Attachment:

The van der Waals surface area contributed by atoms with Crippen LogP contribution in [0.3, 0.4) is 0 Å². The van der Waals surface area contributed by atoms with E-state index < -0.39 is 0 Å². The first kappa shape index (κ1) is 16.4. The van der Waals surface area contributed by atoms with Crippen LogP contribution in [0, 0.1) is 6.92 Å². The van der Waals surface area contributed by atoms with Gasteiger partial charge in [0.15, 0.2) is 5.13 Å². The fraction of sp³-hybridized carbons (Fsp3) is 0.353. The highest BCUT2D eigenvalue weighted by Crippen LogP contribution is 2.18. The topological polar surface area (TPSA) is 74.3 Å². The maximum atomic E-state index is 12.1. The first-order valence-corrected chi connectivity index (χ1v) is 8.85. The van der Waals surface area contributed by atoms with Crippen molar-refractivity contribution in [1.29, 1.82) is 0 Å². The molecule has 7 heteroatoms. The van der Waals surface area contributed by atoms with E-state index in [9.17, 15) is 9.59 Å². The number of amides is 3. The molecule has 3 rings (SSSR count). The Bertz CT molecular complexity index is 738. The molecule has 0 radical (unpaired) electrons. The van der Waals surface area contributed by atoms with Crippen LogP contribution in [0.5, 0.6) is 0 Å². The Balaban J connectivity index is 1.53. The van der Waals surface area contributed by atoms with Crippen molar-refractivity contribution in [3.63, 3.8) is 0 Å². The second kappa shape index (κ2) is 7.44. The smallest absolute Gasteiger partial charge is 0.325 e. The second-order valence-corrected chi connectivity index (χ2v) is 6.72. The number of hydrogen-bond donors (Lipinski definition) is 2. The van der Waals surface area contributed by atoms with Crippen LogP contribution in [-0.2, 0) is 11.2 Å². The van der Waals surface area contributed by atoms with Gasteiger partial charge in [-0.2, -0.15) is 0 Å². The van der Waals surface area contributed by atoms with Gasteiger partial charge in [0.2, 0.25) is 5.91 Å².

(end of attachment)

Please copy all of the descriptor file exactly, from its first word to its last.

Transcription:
The van der Waals surface area contributed by atoms with Crippen LogP contribution in [0.3, 0.4) is 0 Å². The van der Waals surface area contributed by atoms with E-state index < -0.39 is 0 Å². The first kappa shape index (κ1) is 16.4. The van der Waals surface area contributed by atoms with Crippen LogP contribution in [0, 0.1) is 6.92 Å². The van der Waals surface area contributed by atoms with Gasteiger partial charge in [0.15, 0.2) is 5.13 Å². The fraction of sp³-hybridized carbons (Fsp3) is 0.353. The highest BCUT2D eigenvalue weighted by Crippen LogP contribution is 2.18. The topological polar surface area (TPSA) is 74.3 Å². The maximum atomic E-state index is 12.1. The first-order valence-corrected chi connectivity index (χ1v) is 8.85. The van der Waals surface area contributed by atoms with Crippen molar-refractivity contribution in [1.29, 1.82) is 0 Å². The molecule has 7 heteroatoms. The van der Waals surface area contributed by atoms with E-state index in [9.17, 15) is 9.59 Å². The number of amides is 3. The molecule has 3 rings (SSSR count). The Bertz CT molecular complexity index is 738. The molecule has 0 radical (unpaired) electrons. The van der Waals surface area contributed by atoms with Crippen LogP contribution in [0.5, 0.6) is 0 Å². The Balaban J connectivity index is 1.53. The van der Waals surface area contributed by atoms with Crippen molar-refractivity contribution in [3.63, 3.8) is 0 Å². The second kappa shape index (κ2) is 7.44. The smallest absolute Gasteiger partial charge is 0.325 e. The second-order valence-corrected chi connectivity index (χ2v) is 6.72. The number of hydrogen-bond donors (Lipinski definition) is 2. The van der Waals surface area contributed by atoms with Crippen LogP contribution in [-0.2, 0) is 11.2 Å². The van der Waals surface area contributed by atoms with Gasteiger partial charge in [-0.2, -0.15) is 0 Å². The van der Waals surface area contributed by atoms with Gasteiger partial charge in [0.2, 0.25) is 5.91 Å².